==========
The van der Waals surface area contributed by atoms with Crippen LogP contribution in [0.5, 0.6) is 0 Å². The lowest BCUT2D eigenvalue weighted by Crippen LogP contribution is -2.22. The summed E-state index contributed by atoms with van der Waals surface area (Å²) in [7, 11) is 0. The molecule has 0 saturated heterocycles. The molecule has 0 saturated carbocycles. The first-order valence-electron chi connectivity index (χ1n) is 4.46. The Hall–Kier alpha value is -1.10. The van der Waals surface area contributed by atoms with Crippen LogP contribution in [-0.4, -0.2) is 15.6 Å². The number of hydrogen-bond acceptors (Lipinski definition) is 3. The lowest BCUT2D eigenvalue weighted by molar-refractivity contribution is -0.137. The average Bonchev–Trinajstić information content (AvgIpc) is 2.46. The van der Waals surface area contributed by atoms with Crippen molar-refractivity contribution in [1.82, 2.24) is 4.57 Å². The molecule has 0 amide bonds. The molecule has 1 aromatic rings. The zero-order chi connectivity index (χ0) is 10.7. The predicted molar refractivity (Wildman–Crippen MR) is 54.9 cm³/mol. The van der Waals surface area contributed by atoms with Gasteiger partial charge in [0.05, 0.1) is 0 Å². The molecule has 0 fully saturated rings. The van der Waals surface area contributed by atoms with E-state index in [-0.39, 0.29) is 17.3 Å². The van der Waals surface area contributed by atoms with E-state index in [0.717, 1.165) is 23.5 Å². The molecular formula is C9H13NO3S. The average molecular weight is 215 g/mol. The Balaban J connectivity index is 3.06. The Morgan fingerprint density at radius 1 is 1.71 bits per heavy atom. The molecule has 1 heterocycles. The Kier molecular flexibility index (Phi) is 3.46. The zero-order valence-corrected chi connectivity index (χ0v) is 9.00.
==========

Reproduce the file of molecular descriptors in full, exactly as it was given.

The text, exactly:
The van der Waals surface area contributed by atoms with Crippen LogP contribution in [0.5, 0.6) is 0 Å². The lowest BCUT2D eigenvalue weighted by Crippen LogP contribution is -2.22. The summed E-state index contributed by atoms with van der Waals surface area (Å²) in [7, 11) is 0. The molecule has 0 saturated heterocycles. The molecule has 0 saturated carbocycles. The first-order valence-electron chi connectivity index (χ1n) is 4.46. The Hall–Kier alpha value is -1.10. The van der Waals surface area contributed by atoms with Crippen LogP contribution in [-0.4, -0.2) is 15.6 Å². The number of hydrogen-bond acceptors (Lipinski definition) is 3. The lowest BCUT2D eigenvalue weighted by molar-refractivity contribution is -0.137. The average Bonchev–Trinajstić information content (AvgIpc) is 2.46. The van der Waals surface area contributed by atoms with Crippen molar-refractivity contribution in [1.82, 2.24) is 4.57 Å². The molecule has 0 amide bonds. The molecule has 1 aromatic rings. The zero-order chi connectivity index (χ0) is 10.7. The predicted molar refractivity (Wildman–Crippen MR) is 54.9 cm³/mol. The van der Waals surface area contributed by atoms with Gasteiger partial charge in [0.05, 0.1) is 0 Å². The molecule has 0 fully saturated rings. The van der Waals surface area contributed by atoms with E-state index in [-0.39, 0.29) is 17.3 Å². The van der Waals surface area contributed by atoms with E-state index in [0.717, 1.165) is 23.5 Å². The molecular formula is C9H13NO3S. The average molecular weight is 215 g/mol. The Balaban J connectivity index is 3.06. The Morgan fingerprint density at radius 1 is 1.71 bits per heavy atom. The molecule has 1 heterocycles. The Kier molecular flexibility index (Phi) is 3.46. The zero-order valence-corrected chi connectivity index (χ0v) is 9.00.